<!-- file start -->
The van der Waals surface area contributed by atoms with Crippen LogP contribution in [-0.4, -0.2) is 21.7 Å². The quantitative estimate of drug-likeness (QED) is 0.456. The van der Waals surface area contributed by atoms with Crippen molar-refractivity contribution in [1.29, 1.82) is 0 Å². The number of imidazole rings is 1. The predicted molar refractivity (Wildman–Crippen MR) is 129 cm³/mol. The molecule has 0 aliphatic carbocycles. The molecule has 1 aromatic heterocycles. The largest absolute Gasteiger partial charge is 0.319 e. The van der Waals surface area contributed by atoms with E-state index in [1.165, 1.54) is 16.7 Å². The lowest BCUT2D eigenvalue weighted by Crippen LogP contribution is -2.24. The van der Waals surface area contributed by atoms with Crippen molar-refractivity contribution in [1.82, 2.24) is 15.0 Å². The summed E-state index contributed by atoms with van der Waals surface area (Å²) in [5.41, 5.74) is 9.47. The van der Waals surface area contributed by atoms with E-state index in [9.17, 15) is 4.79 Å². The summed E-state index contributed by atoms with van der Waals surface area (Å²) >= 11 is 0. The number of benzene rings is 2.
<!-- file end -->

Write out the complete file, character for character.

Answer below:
The van der Waals surface area contributed by atoms with Crippen LogP contribution in [-0.4, -0.2) is 21.7 Å². The quantitative estimate of drug-likeness (QED) is 0.456. The van der Waals surface area contributed by atoms with Crippen molar-refractivity contribution in [1.29, 1.82) is 0 Å². The number of imidazole rings is 1. The predicted molar refractivity (Wildman–Crippen MR) is 129 cm³/mol. The molecule has 0 aliphatic carbocycles. The molecule has 1 aromatic heterocycles. The largest absolute Gasteiger partial charge is 0.319 e. The van der Waals surface area contributed by atoms with E-state index in [1.165, 1.54) is 16.7 Å². The lowest BCUT2D eigenvalue weighted by Crippen LogP contribution is -2.24. The van der Waals surface area contributed by atoms with Crippen molar-refractivity contribution in [1.82, 2.24) is 15.0 Å². The summed E-state index contributed by atoms with van der Waals surface area (Å²) in [5.41, 5.74) is 9.47. The van der Waals surface area contributed by atoms with E-state index in [9.17, 15) is 4.79 Å². The summed E-state index contributed by atoms with van der Waals surface area (Å²) >= 11 is 0. The number of benzene rings is 2.